Openwork or open-work is a term in art history, architecture and related fields for any technique that produces decoration by creating holes, piercings, or gaps that go right through a solid material such as metal, wood, stone, pottery, cloth, leather, or ivory. Such techniques have been very widely used in a great number of cultures.
The term is rather flexible, and used both for additive techniques that build up the design, as for example most large features in architecture, and those that take a plain material and make cuts or holes in it. Equally techniques such as casting using moulds create the whole design in a single stage, and are common in openwork. Though much openwork relies for its effect on the viewer seeing right through the object, some pieces place a different material behind the openwork as a background.
Techniques or styles that normally use openwork include all the family of lace and cutwork types in textiles, including broderie anglaise and many others. Fretwork in wood is used for various types of objects. There has always been great use of openwork in jewellery, not least to save on expensive materials and weight. For example, opus interrasile is a type of decoration used in Ancient Roman and Byzantine jewellery, piercing thin strips of gold with punches. Other techniques used casting with moulds, or built up the design with wire or small strips of metal. Essentially flat objects are straightforward to cast using moulds of clay or other materials, and this technique was known in ancient China since before the Shang Dynasty of c. 1600 to 1046 BC. On a larger scale in metal, wrought iron and cast iron decoration more often than not has involved openwork.
Scythian metalwork, which was typically worn on the person, or at least carried about by wagon, uses openwork heavily, probably partly to save weight. Sukashibori (roughly translating to "see-through work") is the Japanese term covering a number of openwork techniques, which have been very popular in Japanese art.
In ceramics, if objects such as sieves are excluded (openwork bases for these existed in the West from classical times), decorative openwork long remained mainly a feature of East Asian ceramics, with Korean ceramics especially fond of the technique from an early date. There was little use of it in European ceramics before the 18th century, when designs, mostly using lattice panels, were popular in rococo ceramic "baskets", and later in English silver trays. Openwork sections can be made either by cutting into a conventional solid body before firing, or by building up using strips of clay, the latter often used when loose wickerwork is being imitated. In glass openwork is rather less common, but the spectacular Ancient Roman cage cups use it for a decorative outer layer.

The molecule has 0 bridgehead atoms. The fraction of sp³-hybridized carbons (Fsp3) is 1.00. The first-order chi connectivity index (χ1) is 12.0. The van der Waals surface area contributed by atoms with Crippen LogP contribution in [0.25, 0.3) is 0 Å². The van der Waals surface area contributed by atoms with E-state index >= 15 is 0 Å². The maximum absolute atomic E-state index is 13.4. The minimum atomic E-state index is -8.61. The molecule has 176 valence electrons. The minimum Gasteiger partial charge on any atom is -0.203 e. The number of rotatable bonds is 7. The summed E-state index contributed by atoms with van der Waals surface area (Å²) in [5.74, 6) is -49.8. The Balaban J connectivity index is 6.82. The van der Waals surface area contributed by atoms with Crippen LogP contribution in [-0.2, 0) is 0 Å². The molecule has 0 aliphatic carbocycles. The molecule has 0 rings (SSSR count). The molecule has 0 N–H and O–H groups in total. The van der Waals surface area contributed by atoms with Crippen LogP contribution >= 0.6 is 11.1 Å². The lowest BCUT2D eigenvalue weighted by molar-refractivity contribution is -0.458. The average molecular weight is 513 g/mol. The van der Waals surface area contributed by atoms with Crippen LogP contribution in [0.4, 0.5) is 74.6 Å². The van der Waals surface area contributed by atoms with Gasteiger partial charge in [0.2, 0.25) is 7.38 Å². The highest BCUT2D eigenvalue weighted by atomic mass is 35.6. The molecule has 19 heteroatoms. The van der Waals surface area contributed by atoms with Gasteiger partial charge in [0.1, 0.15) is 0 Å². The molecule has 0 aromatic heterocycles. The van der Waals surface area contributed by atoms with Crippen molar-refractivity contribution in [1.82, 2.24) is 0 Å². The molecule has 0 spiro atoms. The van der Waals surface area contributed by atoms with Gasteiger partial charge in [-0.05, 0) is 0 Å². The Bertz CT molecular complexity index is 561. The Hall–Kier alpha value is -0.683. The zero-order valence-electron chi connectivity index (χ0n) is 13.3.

Some types of objects naturally suit or even require openwork, which allows a flow of air through screens, censers or incense burners, pomanders, sprinklers, ventilation grilles and panels, and various parts of heating systems. For exterior screens openwork designs allow looking out, but not looking in. For gates and other types of screens, security is required, but visibility may also be wanted.
In architecture openwork takes many forms, including tracery, balustrades and parapets, as well as screens of many kinds. A variety of screen types especially common in the Islamic world include stone jali and equivalents in wood such as mashrabiya. Belfries and bell towers normally include open or semi-open elements to allow the sound to be heard at distance, and these are often turned to decorative use. In Gothic architecture some entire spires are openwork. The later of the two spires on the West Front of Chartres Cathedral is very largely openwork. As well as stone and wood the range of materials includes brick, which may be used for windows, normally unglazed, and screens. Constructions such as the Eiffel Tower in Paris are also described as openwork. Here an openwork structure was crucial for the engineering, reducing not only weight but wind resistance.
Beginning with the early fourteenth-century spire at Freiburg Minster, in which the pierced stonework was held together by iron cramps, the openwork spire, according to Robert Bork, represents a "radical but logical extension of the Gothic tendency towards skeletal structure." The 18 openwork spires of Antoni Gaudi's Sagrada Família in Barcelona represent an outgrowth of this Gothic tendency. Designed and begun by Gaudi in 1884, they remained incomplete into the 21st century.
Chinese bronze axe head, Shang dynasty
Bronze buckle, Georgian, 1st to 4th century AD
T?dai-ji, 8th century
Fragrance box with openwork lid, Korea, Goryeo dynasty, 11th–12th century, bronze
Persian incense burner, c. 11th century
French pyx, 1220–1240
American chair, 1760–80, to a design by Thomas Chippendale
Lotus-shaped cup with openwork handle, China, probably 19th century AD, rhinoceros horn
Japanese tsuba, early 19th century
At Borobudor hundreds of Buddha statues sit inside openwork stupas; here the nearest is partly deconstructed
West front of Chartres cathedral. The tower on the left is largely openwork
The secondary spires at Freiburg Minster
Window in the Alhambra
Hardwick Hall, England, 1590s